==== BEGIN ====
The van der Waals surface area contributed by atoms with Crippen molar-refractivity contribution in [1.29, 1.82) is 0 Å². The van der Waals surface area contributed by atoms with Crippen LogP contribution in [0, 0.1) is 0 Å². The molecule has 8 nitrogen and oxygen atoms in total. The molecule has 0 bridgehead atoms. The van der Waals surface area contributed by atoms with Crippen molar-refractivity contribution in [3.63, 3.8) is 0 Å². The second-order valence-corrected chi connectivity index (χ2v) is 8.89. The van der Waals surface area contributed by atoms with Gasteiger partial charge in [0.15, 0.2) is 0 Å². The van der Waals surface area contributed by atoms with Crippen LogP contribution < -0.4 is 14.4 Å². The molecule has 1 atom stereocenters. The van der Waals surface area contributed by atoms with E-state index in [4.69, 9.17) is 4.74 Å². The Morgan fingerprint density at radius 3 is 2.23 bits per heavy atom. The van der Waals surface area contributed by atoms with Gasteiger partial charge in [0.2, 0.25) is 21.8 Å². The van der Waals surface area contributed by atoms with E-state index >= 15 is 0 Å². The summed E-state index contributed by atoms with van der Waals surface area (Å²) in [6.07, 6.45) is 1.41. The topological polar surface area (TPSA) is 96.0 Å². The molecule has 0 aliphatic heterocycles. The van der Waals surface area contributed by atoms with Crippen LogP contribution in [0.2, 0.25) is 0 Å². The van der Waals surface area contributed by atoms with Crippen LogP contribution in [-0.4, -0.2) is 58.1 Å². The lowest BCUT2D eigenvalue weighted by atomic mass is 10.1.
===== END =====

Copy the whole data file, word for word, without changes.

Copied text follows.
The van der Waals surface area contributed by atoms with Crippen molar-refractivity contribution in [1.29, 1.82) is 0 Å². The van der Waals surface area contributed by atoms with Crippen LogP contribution in [0, 0.1) is 0 Å². The molecule has 8 nitrogen and oxygen atoms in total. The molecule has 0 bridgehead atoms. The van der Waals surface area contributed by atoms with Crippen molar-refractivity contribution in [3.63, 3.8) is 0 Å². The second-order valence-corrected chi connectivity index (χ2v) is 8.89. The van der Waals surface area contributed by atoms with Gasteiger partial charge in [0.15, 0.2) is 0 Å². The van der Waals surface area contributed by atoms with Crippen LogP contribution < -0.4 is 14.4 Å². The molecule has 1 atom stereocenters. The van der Waals surface area contributed by atoms with E-state index in [4.69, 9.17) is 4.74 Å². The Morgan fingerprint density at radius 3 is 2.23 bits per heavy atom. The van der Waals surface area contributed by atoms with Gasteiger partial charge in [0.2, 0.25) is 21.8 Å². The van der Waals surface area contributed by atoms with E-state index >= 15 is 0 Å². The summed E-state index contributed by atoms with van der Waals surface area (Å²) in [6.07, 6.45) is 1.41. The topological polar surface area (TPSA) is 96.0 Å². The molecule has 0 aliphatic heterocycles. The van der Waals surface area contributed by atoms with Crippen LogP contribution in [0.2, 0.25) is 0 Å². The van der Waals surface area contributed by atoms with Crippen LogP contribution in [-0.4, -0.2) is 58.1 Å². The lowest BCUT2D eigenvalue weighted by atomic mass is 10.1.